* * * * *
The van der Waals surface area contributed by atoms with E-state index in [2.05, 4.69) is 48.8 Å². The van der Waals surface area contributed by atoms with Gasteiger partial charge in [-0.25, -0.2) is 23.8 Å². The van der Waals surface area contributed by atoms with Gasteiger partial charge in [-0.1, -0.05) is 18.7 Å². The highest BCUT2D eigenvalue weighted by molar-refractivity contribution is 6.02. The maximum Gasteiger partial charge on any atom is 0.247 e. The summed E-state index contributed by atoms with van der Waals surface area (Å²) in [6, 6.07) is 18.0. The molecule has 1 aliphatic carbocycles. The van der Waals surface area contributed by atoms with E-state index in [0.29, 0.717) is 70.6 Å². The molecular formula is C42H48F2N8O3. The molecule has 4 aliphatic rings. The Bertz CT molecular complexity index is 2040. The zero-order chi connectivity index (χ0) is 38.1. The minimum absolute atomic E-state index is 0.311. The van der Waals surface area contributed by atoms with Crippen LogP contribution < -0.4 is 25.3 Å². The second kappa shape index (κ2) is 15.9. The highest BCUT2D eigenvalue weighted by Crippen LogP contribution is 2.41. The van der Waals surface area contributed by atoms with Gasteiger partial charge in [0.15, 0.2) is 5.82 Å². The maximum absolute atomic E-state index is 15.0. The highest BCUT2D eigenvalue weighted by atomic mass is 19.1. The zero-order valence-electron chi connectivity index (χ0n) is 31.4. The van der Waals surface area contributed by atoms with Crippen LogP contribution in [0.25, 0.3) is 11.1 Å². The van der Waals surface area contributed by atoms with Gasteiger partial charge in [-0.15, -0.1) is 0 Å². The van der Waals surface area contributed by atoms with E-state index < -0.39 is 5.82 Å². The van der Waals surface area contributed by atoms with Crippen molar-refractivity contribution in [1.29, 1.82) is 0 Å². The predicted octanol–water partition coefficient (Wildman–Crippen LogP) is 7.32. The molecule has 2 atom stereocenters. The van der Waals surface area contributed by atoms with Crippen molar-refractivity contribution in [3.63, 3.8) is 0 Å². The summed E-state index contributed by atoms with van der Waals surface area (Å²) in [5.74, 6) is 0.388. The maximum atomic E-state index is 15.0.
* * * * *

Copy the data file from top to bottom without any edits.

The van der Waals surface area contributed by atoms with E-state index in [2.05, 4.69) is 48.8 Å². The van der Waals surface area contributed by atoms with Gasteiger partial charge in [-0.25, -0.2) is 23.8 Å². The van der Waals surface area contributed by atoms with Gasteiger partial charge in [-0.1, -0.05) is 18.7 Å². The highest BCUT2D eigenvalue weighted by molar-refractivity contribution is 6.02. The maximum Gasteiger partial charge on any atom is 0.247 e. The summed E-state index contributed by atoms with van der Waals surface area (Å²) in [6, 6.07) is 18.0. The molecule has 1 aliphatic carbocycles. The van der Waals surface area contributed by atoms with E-state index in [0.29, 0.717) is 70.6 Å². The molecular formula is C42H48F2N8O3. The molecule has 4 aliphatic rings. The Bertz CT molecular complexity index is 2040. The zero-order chi connectivity index (χ0) is 38.1. The minimum absolute atomic E-state index is 0.311. The van der Waals surface area contributed by atoms with Crippen LogP contribution < -0.4 is 25.3 Å². The second kappa shape index (κ2) is 15.9. The highest BCUT2D eigenvalue weighted by Crippen LogP contribution is 2.41. The van der Waals surface area contributed by atoms with Gasteiger partial charge in [0.15, 0.2) is 5.82 Å². The maximum absolute atomic E-state index is 15.0. The highest BCUT2D eigenvalue weighted by atomic mass is 19.1. The zero-order valence-electron chi connectivity index (χ0n) is 31.4. The van der Waals surface area contributed by atoms with Crippen LogP contribution in [0.25, 0.3) is 11.1 Å². The van der Waals surface area contributed by atoms with Gasteiger partial charge in [-0.15, -0.1) is 0 Å². The van der Waals surface area contributed by atoms with E-state index < -0.39 is 5.82 Å². The van der Waals surface area contributed by atoms with Crippen molar-refractivity contribution in [1.29, 1.82) is 0 Å². The predicted octanol–water partition coefficient (Wildman–Crippen LogP) is 7.32. The molecule has 2 atom stereocenters. The van der Waals surface area contributed by atoms with Crippen molar-refractivity contribution in [3.63, 3.8) is 0 Å². The summed E-state index contributed by atoms with van der Waals surface area (Å²) in [5.74, 6) is 0.388. The maximum atomic E-state index is 15.0.